Dr Koser: Let me say a couple of things. The data that I am aware of which comes from the United Nations Department on Economic and Social Affairs (UNDESA) suggest that there are about 200 million migrants in the world today, and that is a doubling of the world's population of migrants in about the last 25 years, so we have a very significant increase. All of the data that I am aware of suggest that increasing proportions of those migrants are now coming to the developed world, so it is not in the developing world. Having said that, we should be aware that this is not exclusively a south-north movement. There is a great deal of movement between poor countries of the south. So I do not think we should become too obsessed with the idea that people are moving from the south to the richer north because there is also a great deal of regional variation as well in migration.

  Q98  Chairman: Within that can you highlight any particular trends that are important? Are there well-established patterns from certain parts of the less developed world to certain parts of the more developed world or is it a fairly generalised trend? Are those changing over time?

  Dr Koser: Speaking about the British example, certainly in the past geographical patterns of migration have been determined by colonial links, so we have attracted migrants from the countries with which we have had a colonial past which speak the same language, which are aware of the British culture, and also where there are trade links, historical links and to an extent geographical links as well in that we tend to attract people who come from countries that are close by. There is an extent (although I think it is a small extent) to which those traditional geographical patterns of migration are changing in the UK because for example of the influence of smugglers and traffickers who seem to be bringing people into the UK and other European countries from countries of origin that are rather new. So I think there is a trend towards a new diversity of migrants coming to the UK from non-traditional sending countries.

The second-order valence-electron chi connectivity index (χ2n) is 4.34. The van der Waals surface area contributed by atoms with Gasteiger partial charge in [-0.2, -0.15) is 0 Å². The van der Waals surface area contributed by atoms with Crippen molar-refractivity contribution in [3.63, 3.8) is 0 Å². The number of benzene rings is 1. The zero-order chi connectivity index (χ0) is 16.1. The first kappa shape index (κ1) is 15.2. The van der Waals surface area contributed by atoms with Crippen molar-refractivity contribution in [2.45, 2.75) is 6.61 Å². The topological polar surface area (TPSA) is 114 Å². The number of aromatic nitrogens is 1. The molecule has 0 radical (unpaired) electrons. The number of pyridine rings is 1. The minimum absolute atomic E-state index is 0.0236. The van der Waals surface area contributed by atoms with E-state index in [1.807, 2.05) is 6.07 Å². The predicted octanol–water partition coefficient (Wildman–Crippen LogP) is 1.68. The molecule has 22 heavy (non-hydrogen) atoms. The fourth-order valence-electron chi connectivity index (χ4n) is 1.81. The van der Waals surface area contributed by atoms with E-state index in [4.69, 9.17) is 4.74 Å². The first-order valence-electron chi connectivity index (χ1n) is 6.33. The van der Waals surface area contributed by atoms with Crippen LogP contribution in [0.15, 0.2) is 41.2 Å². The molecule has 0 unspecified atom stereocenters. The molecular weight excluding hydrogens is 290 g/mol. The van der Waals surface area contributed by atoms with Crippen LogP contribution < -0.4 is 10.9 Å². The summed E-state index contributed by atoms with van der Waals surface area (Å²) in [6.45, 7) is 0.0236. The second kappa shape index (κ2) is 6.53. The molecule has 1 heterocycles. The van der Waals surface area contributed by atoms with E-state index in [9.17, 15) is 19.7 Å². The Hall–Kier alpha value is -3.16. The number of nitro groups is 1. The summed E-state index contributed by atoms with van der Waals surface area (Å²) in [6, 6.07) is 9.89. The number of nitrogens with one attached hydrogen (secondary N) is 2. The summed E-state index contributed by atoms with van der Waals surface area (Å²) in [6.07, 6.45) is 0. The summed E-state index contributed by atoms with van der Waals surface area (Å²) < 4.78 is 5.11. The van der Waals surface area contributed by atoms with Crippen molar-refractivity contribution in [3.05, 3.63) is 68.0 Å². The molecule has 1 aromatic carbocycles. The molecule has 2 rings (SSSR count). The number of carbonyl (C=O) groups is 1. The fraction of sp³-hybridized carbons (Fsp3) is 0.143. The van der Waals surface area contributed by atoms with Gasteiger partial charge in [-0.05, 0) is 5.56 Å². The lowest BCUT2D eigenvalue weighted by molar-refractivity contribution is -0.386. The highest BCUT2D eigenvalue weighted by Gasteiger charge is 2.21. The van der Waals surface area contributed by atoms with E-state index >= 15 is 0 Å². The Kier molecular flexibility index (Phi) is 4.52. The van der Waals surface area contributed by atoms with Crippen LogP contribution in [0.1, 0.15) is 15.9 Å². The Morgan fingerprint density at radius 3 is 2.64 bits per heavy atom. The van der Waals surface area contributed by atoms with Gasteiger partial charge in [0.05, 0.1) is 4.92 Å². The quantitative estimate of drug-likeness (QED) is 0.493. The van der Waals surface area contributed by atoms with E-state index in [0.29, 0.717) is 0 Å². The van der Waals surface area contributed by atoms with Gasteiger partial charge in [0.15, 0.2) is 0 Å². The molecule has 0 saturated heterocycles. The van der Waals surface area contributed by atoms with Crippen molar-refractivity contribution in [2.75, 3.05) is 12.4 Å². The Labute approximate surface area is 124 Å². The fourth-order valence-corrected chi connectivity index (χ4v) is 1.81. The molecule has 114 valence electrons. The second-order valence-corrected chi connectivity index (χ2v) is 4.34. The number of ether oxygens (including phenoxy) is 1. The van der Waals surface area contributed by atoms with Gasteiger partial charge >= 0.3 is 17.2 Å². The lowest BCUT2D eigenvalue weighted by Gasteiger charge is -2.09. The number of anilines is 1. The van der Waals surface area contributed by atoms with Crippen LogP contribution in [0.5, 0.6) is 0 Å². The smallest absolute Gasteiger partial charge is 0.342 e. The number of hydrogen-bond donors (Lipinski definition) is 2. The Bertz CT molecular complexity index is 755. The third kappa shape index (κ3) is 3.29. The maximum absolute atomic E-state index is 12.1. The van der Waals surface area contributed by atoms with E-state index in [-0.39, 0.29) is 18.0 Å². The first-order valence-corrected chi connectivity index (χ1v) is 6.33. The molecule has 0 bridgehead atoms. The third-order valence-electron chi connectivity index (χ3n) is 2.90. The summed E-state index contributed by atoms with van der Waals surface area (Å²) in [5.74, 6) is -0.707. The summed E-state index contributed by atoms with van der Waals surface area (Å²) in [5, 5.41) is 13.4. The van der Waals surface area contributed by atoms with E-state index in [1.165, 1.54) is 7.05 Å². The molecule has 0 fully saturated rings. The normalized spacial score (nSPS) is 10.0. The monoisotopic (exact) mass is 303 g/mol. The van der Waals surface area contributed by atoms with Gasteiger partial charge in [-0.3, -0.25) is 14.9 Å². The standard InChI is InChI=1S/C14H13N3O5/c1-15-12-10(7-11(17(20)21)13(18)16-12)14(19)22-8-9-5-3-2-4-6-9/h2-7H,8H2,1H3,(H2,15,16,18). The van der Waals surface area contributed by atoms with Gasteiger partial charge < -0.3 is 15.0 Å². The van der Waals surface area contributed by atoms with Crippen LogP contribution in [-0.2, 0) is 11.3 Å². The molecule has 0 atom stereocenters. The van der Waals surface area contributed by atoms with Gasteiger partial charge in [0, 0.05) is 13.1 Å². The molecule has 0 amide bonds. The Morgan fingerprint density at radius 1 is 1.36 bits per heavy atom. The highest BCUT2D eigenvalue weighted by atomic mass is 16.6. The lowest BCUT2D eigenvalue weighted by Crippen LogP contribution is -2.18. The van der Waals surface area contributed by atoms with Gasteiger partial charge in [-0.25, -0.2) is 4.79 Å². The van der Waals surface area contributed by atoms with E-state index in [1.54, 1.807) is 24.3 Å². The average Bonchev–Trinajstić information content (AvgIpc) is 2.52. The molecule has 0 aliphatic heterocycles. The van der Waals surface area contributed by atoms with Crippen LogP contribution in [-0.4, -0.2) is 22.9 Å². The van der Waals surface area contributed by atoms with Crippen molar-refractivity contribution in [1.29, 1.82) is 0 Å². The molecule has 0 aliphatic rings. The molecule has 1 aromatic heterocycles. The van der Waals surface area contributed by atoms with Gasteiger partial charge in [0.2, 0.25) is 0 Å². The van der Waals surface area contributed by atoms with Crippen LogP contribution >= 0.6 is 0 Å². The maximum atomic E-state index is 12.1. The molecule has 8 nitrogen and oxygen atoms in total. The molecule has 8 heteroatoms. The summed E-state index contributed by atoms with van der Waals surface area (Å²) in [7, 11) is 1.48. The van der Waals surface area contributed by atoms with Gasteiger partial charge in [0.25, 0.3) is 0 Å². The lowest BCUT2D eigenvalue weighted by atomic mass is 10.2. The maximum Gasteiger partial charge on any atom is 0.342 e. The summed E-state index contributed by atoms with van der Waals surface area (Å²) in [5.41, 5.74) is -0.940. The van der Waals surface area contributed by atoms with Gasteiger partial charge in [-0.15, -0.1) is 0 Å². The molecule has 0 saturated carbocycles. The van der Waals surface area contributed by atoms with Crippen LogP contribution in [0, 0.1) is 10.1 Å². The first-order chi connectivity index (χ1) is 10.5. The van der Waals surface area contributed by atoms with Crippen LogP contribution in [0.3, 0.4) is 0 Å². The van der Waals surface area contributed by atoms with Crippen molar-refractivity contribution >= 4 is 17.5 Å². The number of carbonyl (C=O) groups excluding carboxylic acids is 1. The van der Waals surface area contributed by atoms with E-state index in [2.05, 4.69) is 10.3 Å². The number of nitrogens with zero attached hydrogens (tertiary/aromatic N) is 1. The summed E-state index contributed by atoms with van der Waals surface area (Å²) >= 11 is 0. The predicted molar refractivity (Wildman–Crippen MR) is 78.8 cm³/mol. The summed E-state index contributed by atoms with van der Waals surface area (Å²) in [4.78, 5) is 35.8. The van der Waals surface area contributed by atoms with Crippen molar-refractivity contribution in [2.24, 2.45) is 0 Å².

Q99  Chairman: Where would this be would you say? Just to pursue that, where would be the main generators of the non-traditional forms of migration?

  Dr Koser: Looking at the data for the last few years we have had increasing numbers of people, for example, from Somalia, from Sri Lanka, from Afghanistan, so generally from war and conflict affected areas.

  Professor Harris: I just wanted to add something which I am sure Dr Koser knows very well, better than that I do, about the emergence of Asia as a region of high growth. In one sense migration from regions of relatively low to relatively high growth so South East Asia is becoming very important. Historically there has been the movement of Indonesians to Malaysia. There are a million and a half Indonesians working in Malaysia. Then there are Filipinos to Taiwan and Filipinos to Japan, people into Korea, et cetera, et cetera, and then in Latin America, there are Colombians into Venezuela, Bolivians into Argentina, et cetera, so there is an enormous diversity of movement depending on where economic growth is taking place, to put it very crudely.